Regulation of hypoxia adaptation: an overlooked virulence attribute of pathogenic fungi?

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Over the past two decades, the incidence of fungal infections has dramatically increased. This is primarily due to increases in the population of immunocompromised individuals attributed to the HIV/AIDS pandemic and immunosuppression therapies associated with organ transplantation, cancer, and other diseases where new immunomodulatory therapies are utilized. Significant advances have been made in understanding how fungi cause disease, but clearly much remains to be learned about the pathophysiology of these often lethal infections. Fungal pathogens face numerous environmental challenges as they colonize and infect mammalian hosts. Regardless of a pathogen's complexity, its ability to adapt to environmental changes is critical for its survival and ability to cause disease. For example, at sites of fungal infections, the significant influx of immune effector cells and the necrosis of tissue by the invading pathogen generate hypoxic microenvironments to which both the pathogen and host cells must adapt in order to survive. However, our current knowledge of how pathogenic fungi adapt to and survive in hypoxic conditions during fungal pathogenesis is limited. Recent studies have begun to observe that the ability to adapt to various levels of hypoxia is an important component of the virulence arsenal of pathogenic fungi. In this review, we focus on known oxygen sensing mechanisms that non-pathogenic and pathogenic fungi utilize to adapt to hypoxic microenvironments and their possible relation to fungal virulence.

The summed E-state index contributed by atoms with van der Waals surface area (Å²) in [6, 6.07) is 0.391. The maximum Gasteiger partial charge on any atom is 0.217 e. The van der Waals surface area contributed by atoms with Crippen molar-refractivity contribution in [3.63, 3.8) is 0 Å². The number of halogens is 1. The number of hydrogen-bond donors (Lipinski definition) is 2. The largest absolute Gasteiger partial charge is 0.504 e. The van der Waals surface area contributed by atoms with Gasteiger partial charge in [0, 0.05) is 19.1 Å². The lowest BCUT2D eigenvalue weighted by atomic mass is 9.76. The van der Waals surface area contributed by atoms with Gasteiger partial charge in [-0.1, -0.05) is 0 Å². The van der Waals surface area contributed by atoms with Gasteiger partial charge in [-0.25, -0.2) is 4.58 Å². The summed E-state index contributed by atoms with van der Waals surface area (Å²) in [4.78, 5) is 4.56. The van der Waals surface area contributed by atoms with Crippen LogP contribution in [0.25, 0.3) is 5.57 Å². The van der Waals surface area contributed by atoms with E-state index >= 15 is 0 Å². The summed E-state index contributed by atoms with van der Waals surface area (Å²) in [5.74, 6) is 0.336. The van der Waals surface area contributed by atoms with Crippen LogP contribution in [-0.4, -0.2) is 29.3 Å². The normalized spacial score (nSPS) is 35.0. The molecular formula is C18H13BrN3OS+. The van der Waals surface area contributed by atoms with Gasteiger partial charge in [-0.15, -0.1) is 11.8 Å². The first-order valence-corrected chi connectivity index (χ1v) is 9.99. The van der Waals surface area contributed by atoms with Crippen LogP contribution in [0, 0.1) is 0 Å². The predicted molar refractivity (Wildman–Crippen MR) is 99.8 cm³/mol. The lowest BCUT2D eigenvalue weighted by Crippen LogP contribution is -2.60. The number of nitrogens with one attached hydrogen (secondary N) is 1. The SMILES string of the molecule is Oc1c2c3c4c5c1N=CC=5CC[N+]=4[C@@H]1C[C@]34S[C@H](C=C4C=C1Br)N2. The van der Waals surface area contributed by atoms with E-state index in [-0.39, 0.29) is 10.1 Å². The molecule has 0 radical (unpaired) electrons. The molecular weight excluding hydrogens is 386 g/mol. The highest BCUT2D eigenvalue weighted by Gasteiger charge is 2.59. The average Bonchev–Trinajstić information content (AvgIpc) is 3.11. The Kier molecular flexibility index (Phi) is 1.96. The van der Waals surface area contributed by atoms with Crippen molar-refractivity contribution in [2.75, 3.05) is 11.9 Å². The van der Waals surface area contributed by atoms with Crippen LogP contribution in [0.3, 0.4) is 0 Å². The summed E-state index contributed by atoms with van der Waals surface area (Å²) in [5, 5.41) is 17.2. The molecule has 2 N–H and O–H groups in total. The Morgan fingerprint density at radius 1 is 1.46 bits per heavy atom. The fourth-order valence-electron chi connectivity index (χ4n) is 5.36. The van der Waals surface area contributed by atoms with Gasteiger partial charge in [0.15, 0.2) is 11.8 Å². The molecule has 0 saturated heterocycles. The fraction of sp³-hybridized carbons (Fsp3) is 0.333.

Grahl, Nora, and Robert A. Cramer. “Regulation of Hypoxia Adaptation: An Overlooked Virulence Attribute of Pathogenic Fungi?” Medical Mycology 48, no. 1 (February 2010): 1–15. doi:10.3109/13693780902947342.
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